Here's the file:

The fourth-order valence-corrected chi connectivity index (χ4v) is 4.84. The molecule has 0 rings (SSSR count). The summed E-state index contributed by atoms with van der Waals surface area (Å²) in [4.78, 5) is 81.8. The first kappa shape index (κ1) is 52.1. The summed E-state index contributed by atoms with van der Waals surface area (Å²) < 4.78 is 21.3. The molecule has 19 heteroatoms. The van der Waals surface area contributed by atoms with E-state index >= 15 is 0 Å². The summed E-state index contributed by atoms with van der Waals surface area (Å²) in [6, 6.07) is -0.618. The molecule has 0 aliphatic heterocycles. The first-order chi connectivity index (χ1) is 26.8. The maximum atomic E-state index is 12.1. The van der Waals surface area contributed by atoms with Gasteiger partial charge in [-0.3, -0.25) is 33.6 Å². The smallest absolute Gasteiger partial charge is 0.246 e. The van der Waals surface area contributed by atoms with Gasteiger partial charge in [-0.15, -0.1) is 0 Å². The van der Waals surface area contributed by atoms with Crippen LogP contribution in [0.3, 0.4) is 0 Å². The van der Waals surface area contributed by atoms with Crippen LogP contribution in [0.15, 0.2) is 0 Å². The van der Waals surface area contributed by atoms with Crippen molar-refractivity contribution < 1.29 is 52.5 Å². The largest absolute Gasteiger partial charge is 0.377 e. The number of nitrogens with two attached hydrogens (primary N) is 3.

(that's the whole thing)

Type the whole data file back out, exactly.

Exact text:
The fourth-order valence-corrected chi connectivity index (χ4v) is 4.84. The molecule has 0 rings (SSSR count). The summed E-state index contributed by atoms with van der Waals surface area (Å²) in [4.78, 5) is 81.8. The first kappa shape index (κ1) is 52.1. The summed E-state index contributed by atoms with van der Waals surface area (Å²) < 4.78 is 21.3. The molecule has 19 heteroatoms. The van der Waals surface area contributed by atoms with E-state index >= 15 is 0 Å². The summed E-state index contributed by atoms with van der Waals surface area (Å²) in [6, 6.07) is -0.618. The molecule has 0 aliphatic heterocycles. The first-order chi connectivity index (χ1) is 26.8. The maximum atomic E-state index is 12.1. The van der Waals surface area contributed by atoms with Gasteiger partial charge in [-0.3, -0.25) is 33.6 Å². The smallest absolute Gasteiger partial charge is 0.246 e. The van der Waals surface area contributed by atoms with Gasteiger partial charge in [-0.15, -0.1) is 0 Å². The van der Waals surface area contributed by atoms with Crippen LogP contribution in [0.3, 0.4) is 0 Å². The van der Waals surface area contributed by atoms with Crippen LogP contribution in [0.15, 0.2) is 0 Å². The van der Waals surface area contributed by atoms with Crippen molar-refractivity contribution < 1.29 is 52.5 Å². The largest absolute Gasteiger partial charge is 0.377 e. The number of nitrogens with two attached hydrogens (primary N) is 3.